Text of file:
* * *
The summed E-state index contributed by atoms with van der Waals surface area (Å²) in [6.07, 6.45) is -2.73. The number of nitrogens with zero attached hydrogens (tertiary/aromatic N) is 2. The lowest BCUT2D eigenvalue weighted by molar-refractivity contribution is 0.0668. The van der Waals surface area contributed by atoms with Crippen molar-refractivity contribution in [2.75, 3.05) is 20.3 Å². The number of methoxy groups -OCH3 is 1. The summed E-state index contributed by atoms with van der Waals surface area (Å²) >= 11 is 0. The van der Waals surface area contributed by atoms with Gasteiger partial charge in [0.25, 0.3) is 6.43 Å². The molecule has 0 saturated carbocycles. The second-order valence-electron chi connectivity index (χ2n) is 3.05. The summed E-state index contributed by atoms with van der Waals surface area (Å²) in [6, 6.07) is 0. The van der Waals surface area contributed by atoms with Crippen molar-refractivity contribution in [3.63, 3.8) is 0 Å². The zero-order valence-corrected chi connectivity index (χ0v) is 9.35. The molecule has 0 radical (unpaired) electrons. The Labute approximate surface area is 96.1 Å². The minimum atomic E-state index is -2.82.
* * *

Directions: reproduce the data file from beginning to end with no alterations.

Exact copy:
The summed E-state index contributed by atoms with van der Waals surface area (Å²) in [6.07, 6.45) is -2.73. The number of nitrogens with zero attached hydrogens (tertiary/aromatic N) is 2. The lowest BCUT2D eigenvalue weighted by molar-refractivity contribution is 0.0668. The van der Waals surface area contributed by atoms with Crippen molar-refractivity contribution in [2.75, 3.05) is 20.3 Å². The number of methoxy groups -OCH3 is 1. The summed E-state index contributed by atoms with van der Waals surface area (Å²) >= 11 is 0. The van der Waals surface area contributed by atoms with Gasteiger partial charge in [0.25, 0.3) is 6.43 Å². The molecule has 0 saturated carbocycles. The second-order valence-electron chi connectivity index (χ2n) is 3.05. The summed E-state index contributed by atoms with van der Waals surface area (Å²) in [6, 6.07) is 0. The van der Waals surface area contributed by atoms with Crippen molar-refractivity contribution in [3.63, 3.8) is 0 Å². The zero-order valence-corrected chi connectivity index (χ0v) is 9.35. The molecule has 0 radical (unpaired) electrons. The Labute approximate surface area is 96.1 Å². The minimum atomic E-state index is -2.82.